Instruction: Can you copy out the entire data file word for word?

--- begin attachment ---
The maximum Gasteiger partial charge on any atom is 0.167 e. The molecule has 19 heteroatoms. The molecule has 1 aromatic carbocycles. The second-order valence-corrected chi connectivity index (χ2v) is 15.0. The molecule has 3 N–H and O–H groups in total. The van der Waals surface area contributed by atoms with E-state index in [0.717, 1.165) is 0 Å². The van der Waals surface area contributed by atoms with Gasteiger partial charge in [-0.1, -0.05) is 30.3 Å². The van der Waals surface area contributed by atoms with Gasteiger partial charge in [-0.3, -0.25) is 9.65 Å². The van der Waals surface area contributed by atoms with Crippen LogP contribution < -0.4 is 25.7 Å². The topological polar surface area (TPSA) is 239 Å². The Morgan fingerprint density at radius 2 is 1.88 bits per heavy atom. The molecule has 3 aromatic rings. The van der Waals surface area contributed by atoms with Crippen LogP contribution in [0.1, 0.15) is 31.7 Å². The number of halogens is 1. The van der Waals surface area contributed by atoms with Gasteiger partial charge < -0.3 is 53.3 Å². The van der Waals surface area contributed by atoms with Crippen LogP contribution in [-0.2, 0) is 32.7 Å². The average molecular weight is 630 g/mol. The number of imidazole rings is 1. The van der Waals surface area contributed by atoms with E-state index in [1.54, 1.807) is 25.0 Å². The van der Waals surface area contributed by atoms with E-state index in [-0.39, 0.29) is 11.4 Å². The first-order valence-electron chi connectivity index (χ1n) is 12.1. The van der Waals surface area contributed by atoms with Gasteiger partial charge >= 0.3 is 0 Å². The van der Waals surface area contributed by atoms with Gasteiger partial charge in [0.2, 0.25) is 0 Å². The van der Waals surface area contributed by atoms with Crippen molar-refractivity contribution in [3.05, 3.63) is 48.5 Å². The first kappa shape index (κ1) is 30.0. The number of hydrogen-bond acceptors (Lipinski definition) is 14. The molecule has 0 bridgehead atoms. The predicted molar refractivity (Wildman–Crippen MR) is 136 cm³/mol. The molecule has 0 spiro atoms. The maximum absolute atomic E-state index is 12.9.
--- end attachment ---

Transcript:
The maximum Gasteiger partial charge on any atom is 0.167 e. The molecule has 19 heteroatoms. The molecule has 1 aromatic carbocycles. The second-order valence-corrected chi connectivity index (χ2v) is 15.0. The molecule has 3 N–H and O–H groups in total. The van der Waals surface area contributed by atoms with E-state index in [0.717, 1.165) is 0 Å². The van der Waals surface area contributed by atoms with Gasteiger partial charge in [-0.1, -0.05) is 30.3 Å². The van der Waals surface area contributed by atoms with Gasteiger partial charge in [-0.3, -0.25) is 9.65 Å². The van der Waals surface area contributed by atoms with Crippen LogP contribution < -0.4 is 25.7 Å². The topological polar surface area (TPSA) is 239 Å². The Morgan fingerprint density at radius 2 is 1.88 bits per heavy atom. The molecule has 3 aromatic rings. The van der Waals surface area contributed by atoms with Crippen LogP contribution in [0.1, 0.15) is 31.7 Å². The number of halogens is 1. The van der Waals surface area contributed by atoms with Gasteiger partial charge < -0.3 is 53.3 Å². The van der Waals surface area contributed by atoms with Crippen LogP contribution in [-0.2, 0) is 32.7 Å². The average molecular weight is 630 g/mol. The number of imidazole rings is 1. The van der Waals surface area contributed by atoms with E-state index in [1.54, 1.807) is 25.0 Å². The van der Waals surface area contributed by atoms with E-state index in [-0.39, 0.29) is 11.4 Å². The first-order valence-electron chi connectivity index (χ1n) is 12.1. The van der Waals surface area contributed by atoms with Gasteiger partial charge >= 0.3 is 0 Å². The van der Waals surface area contributed by atoms with Gasteiger partial charge in [0.2, 0.25) is 0 Å². The van der Waals surface area contributed by atoms with Crippen molar-refractivity contribution in [3.05, 3.63) is 48.5 Å². The first kappa shape index (κ1) is 30.0. The number of hydrogen-bond acceptors (Lipinski definition) is 14. The molecule has 0 bridgehead atoms. The predicted molar refractivity (Wildman–Crippen MR) is 136 cm³/mol. The molecule has 0 spiro atoms. The maximum absolute atomic E-state index is 12.9.